WHY are they desperate to become Namibia's President? What that is better or different will Hage Geingob offer the country? What purpose would it serve to have Pendukeni Iivula-Ithana for the sake of a woman President? Can Nahas Angula explain what he can do more effectively than the widespread perception that he has been a lacklustre Prime Minister? Will Jerry Ekandjo be more than just a Swapo populist pushing narrow interests whenever he feels like it? What difference will any of them make?
Swapo members have reached the point where they must decide who the new party leaders are, but most importantly who their candidate for Namibia's presidency is. The ruling party, to its leaders' credit this time, have not downplayed the far-reaching impact of the changes to the seating order on the party podium.
The upcoming Swapo congress in November and December will most likely tell us who our next President will be because it is expected that the party's vice president will step into the vacancy President Hifikepunye Pohamba creates when his second five-year term ends in 2014/15. Swapo being by far the dominant political force that determines the temperature of the country, will present us with a fait accompli.
That alone dictates that this group of about 600 congress delegates should not be allowed to brush aside the rest of the country with a 'mind your own business' approach.
The Swapo Politburo this week nominated two candidates - trade minister Geingob and justice minister Iivula-Ithana - and they will be joined by one more to be chosen next month at the Central Committee meeting. So far Prime Minister Angula and local government minister Ekandjo are the names touted to go into the hat.
Geingob is taken as frontrunner to benefit from the momentum of incumbency. Iivula-Ithana is not given much hope despite being the chief executive of the party as the Swapo secretary general. Ekandjo, always a popular figure at Swapo gatherings, is viewed as the mostly likely cause of the biggest upset that Geingob could suffer.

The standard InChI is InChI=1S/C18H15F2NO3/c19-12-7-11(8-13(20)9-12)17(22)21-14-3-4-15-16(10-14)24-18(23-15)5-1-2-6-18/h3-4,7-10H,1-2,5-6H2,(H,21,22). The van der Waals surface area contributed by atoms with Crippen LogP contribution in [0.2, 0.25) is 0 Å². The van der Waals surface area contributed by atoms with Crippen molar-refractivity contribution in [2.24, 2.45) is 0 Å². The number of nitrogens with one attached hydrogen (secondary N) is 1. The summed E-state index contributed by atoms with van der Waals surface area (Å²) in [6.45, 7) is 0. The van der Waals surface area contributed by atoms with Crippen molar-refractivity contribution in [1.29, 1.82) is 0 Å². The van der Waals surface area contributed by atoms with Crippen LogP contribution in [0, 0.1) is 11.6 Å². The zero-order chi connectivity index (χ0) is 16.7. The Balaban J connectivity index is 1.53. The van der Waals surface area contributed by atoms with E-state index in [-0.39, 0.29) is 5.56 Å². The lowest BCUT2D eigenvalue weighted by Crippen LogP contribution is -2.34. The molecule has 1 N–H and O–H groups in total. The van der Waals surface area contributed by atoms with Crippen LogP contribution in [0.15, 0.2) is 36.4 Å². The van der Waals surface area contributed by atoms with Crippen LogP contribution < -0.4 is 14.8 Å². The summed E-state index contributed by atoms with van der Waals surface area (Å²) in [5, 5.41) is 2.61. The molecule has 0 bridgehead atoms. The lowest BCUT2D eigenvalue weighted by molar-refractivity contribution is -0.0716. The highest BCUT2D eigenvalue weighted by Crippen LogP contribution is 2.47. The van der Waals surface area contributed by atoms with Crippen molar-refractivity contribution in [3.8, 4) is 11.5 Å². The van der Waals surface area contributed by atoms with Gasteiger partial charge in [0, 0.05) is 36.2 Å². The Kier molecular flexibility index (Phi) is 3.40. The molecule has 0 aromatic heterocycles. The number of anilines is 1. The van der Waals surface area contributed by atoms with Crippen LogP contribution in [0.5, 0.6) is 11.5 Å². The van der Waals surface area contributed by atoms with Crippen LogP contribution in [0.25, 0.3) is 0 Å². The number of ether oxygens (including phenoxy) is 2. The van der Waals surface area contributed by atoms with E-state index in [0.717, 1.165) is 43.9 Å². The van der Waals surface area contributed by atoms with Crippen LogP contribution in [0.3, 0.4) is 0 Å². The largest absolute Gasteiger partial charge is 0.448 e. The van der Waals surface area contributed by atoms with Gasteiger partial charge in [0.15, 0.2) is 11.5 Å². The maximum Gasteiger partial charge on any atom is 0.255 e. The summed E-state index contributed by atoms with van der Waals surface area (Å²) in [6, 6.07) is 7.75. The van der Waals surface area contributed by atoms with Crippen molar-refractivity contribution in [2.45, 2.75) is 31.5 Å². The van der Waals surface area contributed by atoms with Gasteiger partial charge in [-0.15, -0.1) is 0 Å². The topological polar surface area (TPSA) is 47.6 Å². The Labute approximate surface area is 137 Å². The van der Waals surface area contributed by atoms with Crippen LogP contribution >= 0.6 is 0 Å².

Pundits suggest Angula tactically declined nomination at the Politburo to take his chances at the Central Committee, but Angula's own remarks make more sense of the 'tactical' move. He keeps harping on "supporting the President's" candidate, whoever that maybe.
That makes sense because if the Prime Minister does not have the clear support of the President who appointed him, then surely chances are that he will be wasting his energy and spirits if he expects others to back him.
Amid all this intrigue, not to be forgotten is that whoever is chosen as Swapo vice president will be Namibia's next President. The point is, then what? Is it someone who merely occupies the office for narrow interests?
At the moment there is a 'so what' feeling about the candidates. Is Namibia going to have another Pohamba who had no plan to run the country and thus hides behind the shielding mantra of Swapo's "collective leadership" and party unity über alles?
Pohamba has been a lame duck President since 2005 and come December that may only get worse. For, why would those reporting to him give him further respect and deference once they know who the future leader will be?
Namibians must demand to know from Geingob, Iivula-Ithana and the other candidates what good each could personally bring to the table to lead the country out of its massive social and economic problems. 'Collective leadership' without a decisive head of the pack is a misnomer representing confusion and inertia.
Swapo members who will make this choice should be urged not to sacrifice the country for narrow economic benefits for only themselves, families and friends. They should not choose a President for glorified ghomtjas masquerading as businesspeople.
It should not be for women alone. Neither should it be a 'Swapo' president [because that is how we ended up with a lame duck], nor for tribal or other small group interests.
They must choose a leader for the country. Anything less will be a betrayal of the aspirations of the masses of our country, especially the young and future generations that are yet to be born.